An ideal view of an LST:
It is ideal because we see the ramp open, as much as anything else. This is how an LST is supposed to work.
Then there is this inadvertently revealing ad. Nominally, this LST is to be unloaded by an elevator running from top to bottom deck, out through the bow doors via the ramp, and down across the beach. From up here, it seems a bit dubious. Things will get wet, and from this angle I am not even sure that all of the deck load is on vehicles in the first place. (If it is, it is a somewhat impractical way of moving supplies.)
An LST2 is:
|Displacement:||1,780 long tons (1,809 t) light|
3,880 long tons (3,942 t) full load
|Length:||327 ft 9 in (99.90 m)|
|Beam:||50 ft (15 m)|
3 ft 4 in (1.02 m) bow
7 ft 6 in (2.29 m) stern
8 ft 2 in (2.49 m) bow
14 ft 1 in (4.29 m) stern
|Propulsion:||2 × General Motors 12-567 diesel engines, two shafts, twin rudders|
|Speed:||12 knots (14 mph; 22 km/h)|
|Boats & landing|
|2 to 6 LCVPs|
|Troops:||Approx. 140 officers and other ranks|
|Complement:||8 to 10 officers, 100 to 115 enlisted|
|Armament:||• 1 × 3 in (76 mm) gun|
• 6 × 40 mm Bofors guns
• 6 × 20 mm guns
• 2 × .50 cal (12.7 mm) machine guns
• 4 × .30 cal (7.62 mm) machine guns
That's the Wikipedia specification box, of course. I am such a plagiariser. I provide the link so that you can go there. Scroll down through the boxes, and you will see irrelevant information steadily being pared away. The first box includes the number of cranes carried on the original Lake Maracaibo-type LSTs. By the time that the workhorse LST(2) is reached, almost a third of the text box lines are dedicated to the LST's GUNS. Guns are cool. If it were not for the official US Navy photo above, it would not even be clear that the LST's that are about to ram the beaches of Normandy have cranes. They do. Unloading is hard.
In search of official photographs, I came up with this one of a landing structure at Inchon in 1950. I think that what is happening here is that an LCT is unloading an attack transport via a temporary pontoon wharf. These men are getting to Korea on a jeep that was carried from an LCT to a pontoon from an attack transport. Call what you like, but do not call this efficient.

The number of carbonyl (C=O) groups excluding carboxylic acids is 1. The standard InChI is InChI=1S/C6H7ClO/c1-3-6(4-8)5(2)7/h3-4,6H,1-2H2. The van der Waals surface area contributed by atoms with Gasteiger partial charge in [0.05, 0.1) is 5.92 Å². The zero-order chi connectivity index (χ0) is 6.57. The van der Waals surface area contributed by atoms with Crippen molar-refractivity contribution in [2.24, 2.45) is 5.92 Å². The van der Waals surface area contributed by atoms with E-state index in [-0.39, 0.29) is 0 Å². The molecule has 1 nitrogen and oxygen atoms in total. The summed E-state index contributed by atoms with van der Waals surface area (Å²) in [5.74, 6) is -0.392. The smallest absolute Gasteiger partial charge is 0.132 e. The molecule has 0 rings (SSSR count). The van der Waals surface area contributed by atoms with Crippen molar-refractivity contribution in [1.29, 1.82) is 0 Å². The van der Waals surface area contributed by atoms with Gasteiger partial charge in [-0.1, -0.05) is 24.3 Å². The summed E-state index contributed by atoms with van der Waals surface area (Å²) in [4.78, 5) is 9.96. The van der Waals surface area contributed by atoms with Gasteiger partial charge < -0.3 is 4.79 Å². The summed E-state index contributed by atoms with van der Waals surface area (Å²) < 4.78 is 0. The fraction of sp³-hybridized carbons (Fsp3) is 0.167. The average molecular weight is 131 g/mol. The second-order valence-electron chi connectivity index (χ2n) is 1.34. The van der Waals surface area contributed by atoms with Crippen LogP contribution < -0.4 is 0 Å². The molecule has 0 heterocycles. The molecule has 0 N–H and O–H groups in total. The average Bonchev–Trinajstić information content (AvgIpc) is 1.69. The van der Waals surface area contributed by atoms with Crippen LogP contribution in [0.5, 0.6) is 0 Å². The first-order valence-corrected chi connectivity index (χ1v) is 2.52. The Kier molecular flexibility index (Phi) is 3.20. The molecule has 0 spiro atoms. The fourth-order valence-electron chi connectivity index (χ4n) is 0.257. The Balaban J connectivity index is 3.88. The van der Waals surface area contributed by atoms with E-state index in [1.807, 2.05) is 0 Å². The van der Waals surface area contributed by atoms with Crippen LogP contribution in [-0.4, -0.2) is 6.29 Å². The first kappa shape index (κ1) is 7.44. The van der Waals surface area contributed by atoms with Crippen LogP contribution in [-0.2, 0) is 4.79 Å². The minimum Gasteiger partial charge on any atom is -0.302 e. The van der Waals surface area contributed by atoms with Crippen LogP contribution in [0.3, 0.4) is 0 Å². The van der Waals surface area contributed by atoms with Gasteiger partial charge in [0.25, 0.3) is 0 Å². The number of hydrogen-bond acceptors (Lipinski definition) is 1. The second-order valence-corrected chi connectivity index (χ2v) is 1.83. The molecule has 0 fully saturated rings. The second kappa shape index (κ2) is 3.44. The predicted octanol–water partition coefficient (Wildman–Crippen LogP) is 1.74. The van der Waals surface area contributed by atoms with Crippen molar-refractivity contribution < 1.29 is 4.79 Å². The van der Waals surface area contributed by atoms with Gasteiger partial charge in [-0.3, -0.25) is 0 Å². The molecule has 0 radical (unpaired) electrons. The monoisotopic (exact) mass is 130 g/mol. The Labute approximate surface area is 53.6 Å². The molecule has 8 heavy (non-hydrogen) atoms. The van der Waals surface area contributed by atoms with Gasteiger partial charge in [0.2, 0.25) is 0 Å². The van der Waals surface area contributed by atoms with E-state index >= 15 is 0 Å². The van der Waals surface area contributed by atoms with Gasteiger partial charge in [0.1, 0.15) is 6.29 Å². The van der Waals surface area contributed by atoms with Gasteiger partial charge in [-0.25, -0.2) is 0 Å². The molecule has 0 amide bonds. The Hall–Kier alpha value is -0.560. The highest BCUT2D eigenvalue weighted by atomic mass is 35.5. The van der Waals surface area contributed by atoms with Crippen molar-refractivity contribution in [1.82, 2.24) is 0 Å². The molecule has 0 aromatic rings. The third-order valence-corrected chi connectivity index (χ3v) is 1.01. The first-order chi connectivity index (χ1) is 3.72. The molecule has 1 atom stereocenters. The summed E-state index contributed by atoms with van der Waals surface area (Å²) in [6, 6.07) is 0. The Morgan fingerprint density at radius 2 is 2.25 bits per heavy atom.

Speaking of plagiarism, one more, as it can't hurt. (The source turns out to be Norman Friedman's U.S. Amphibious Ships and Craft. If you're going to plagiarise, go for the best.)
To put it in perspective, an LST is the length of a Fletcher-class destroyer, more or less. (If you want a more accessible analogy, consider a British Columbia Great Circle summer vacation!) It is much wider, and taller, albeit with a far smaller draught. The exploded diagram here shows the similarity to the modern roll on/roll off ferry, not surprisingly give that the LST is the parent of this ubiquitous modern workhorse. If the ship form does not seem all that seaworthy to you, you have a point.
Here's a better view of an LST unloading via pontoon causeway:
It's Diggers, with diggers! (RAAF heavy equipment is being unloaded to build runways on Leyte.)
These views suggest how important beach conditions are to determining how LSTs will land and be unloaded, but there is more to it. A beached 327 ft ship is going to suffer severe hogging strains depending on beach slope, tidal range, and unloading time. There is not much point in conducting an amphibious operation into a siege if you write off your resupply fleet doing it. It will also be out of service for an entire tide if the beach is too shallow for it to back off.
This is why High Command West's focus in the Normandy effort is Cherbourg, the obvious and immediate Allied objective. It is not always a welcome focus. The men of 1st and 29th Divisions will not be happy to know that the weak defences at OMAHA have been reinforced because of the threat that a landing there poses to the base of the Cotentin peninsula, for example. But it is a focus, and it is stripping resources away from other parts of Normandy.
There might be a bit of a surprise on the horizon.